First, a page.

The shot is named after the man who made it famous -- Tillakaratne Dilshan. The Sri Lankan played the shot to perfection and so had it named for him. The shot has existed on the fringes for a while with Zimbabwe’s Doug Marillier and Western Australian Ryan Campbell the pioneers. The stroke has the batsman going down on one knee and 'scooping' the ball over the wicket-keeper's head. A famous example of the 'Scoop' backfiring is Pakistan skipper Misbah-ul-Haq improperly executing the stroke in the 2007 ICC World Twenty20 World Cup final against India off Joginder Sharma. Pakistan were 152/9 at the time and needed just 6 runs off 4 bowls, but Misbah handed the match to India as he was caught by Sreesanth.
The Upper Cut may be associated with former India opener Virender Sehwag, but it was first played in a Test in limited overs cricket by Sachin Tendulkar against Makhaya Ntini and Nantie Hayward. But Sehwag used it to deadly affect in the 2001 Bloemfontein Test against South Africa. With T20 gaining popularity, almost every batsman now has this shot in his arsenal.
The most famous reverse sweep in cricket history was played by Mike Gatting in the 1987 World Cup final, in then Calcutta. Australia had made 253 for 5 and England captain Gatting was looking good on 41 when he attempted the reverse sweep to Allan Border off his first ball. England, 135 for two after 31 overs, was looking good for a win, but Gatting top-edged the delivery off left-arm spinner Border on to his shoulder and then to the waiting hands of Greg Dyer behind the stumps. The shot has come a long way since then with South African AB de Villiers and Australian Glenn Maxwell popularising the shot. It was first regularly played in the 1970s by the Pakistani batsman Mushtaq Mohammad, though Mushtaq's brother Hanif Mohammad is sometimes credited as the inventor. Cricket coach Bob Woolmer has been credited with popularising the stroke.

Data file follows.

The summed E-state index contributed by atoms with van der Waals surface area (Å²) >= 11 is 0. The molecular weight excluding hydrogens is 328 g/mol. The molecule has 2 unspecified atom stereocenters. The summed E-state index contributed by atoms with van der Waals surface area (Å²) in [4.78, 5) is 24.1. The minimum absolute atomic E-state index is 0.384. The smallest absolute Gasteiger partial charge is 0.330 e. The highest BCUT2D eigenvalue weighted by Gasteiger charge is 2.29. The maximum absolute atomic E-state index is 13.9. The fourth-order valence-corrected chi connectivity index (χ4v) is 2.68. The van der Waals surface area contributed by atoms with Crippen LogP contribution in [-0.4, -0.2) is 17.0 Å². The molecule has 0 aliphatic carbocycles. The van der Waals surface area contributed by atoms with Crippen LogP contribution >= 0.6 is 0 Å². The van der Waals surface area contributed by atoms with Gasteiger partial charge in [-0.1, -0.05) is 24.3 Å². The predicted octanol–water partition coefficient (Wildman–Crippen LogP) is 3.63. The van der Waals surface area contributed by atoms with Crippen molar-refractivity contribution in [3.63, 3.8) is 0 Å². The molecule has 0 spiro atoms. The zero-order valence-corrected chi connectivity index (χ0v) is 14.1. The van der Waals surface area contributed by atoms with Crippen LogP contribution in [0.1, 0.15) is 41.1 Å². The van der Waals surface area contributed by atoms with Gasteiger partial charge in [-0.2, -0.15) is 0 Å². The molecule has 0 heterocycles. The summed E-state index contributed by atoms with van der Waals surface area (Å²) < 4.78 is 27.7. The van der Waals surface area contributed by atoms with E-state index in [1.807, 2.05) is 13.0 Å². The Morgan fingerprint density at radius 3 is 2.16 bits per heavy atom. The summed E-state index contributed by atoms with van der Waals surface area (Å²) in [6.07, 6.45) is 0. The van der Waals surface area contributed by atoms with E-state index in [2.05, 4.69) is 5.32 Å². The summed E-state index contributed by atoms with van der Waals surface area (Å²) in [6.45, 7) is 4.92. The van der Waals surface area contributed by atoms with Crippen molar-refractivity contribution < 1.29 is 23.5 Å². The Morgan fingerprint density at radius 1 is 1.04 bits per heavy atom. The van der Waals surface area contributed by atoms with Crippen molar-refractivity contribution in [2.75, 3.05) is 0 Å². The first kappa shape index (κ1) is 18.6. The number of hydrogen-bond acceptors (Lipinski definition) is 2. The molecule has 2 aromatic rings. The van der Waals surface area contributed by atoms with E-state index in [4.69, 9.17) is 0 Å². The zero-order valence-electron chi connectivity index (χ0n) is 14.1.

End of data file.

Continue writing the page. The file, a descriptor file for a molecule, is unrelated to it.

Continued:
Indian captain Mahendra Singh Dhoni hits a six to give India victory over Sri Lanka in the ICC Cricket World Cup 2011 final played at The Wankhede Stadium in Mumbai on April 2, 2011. Pic/AFP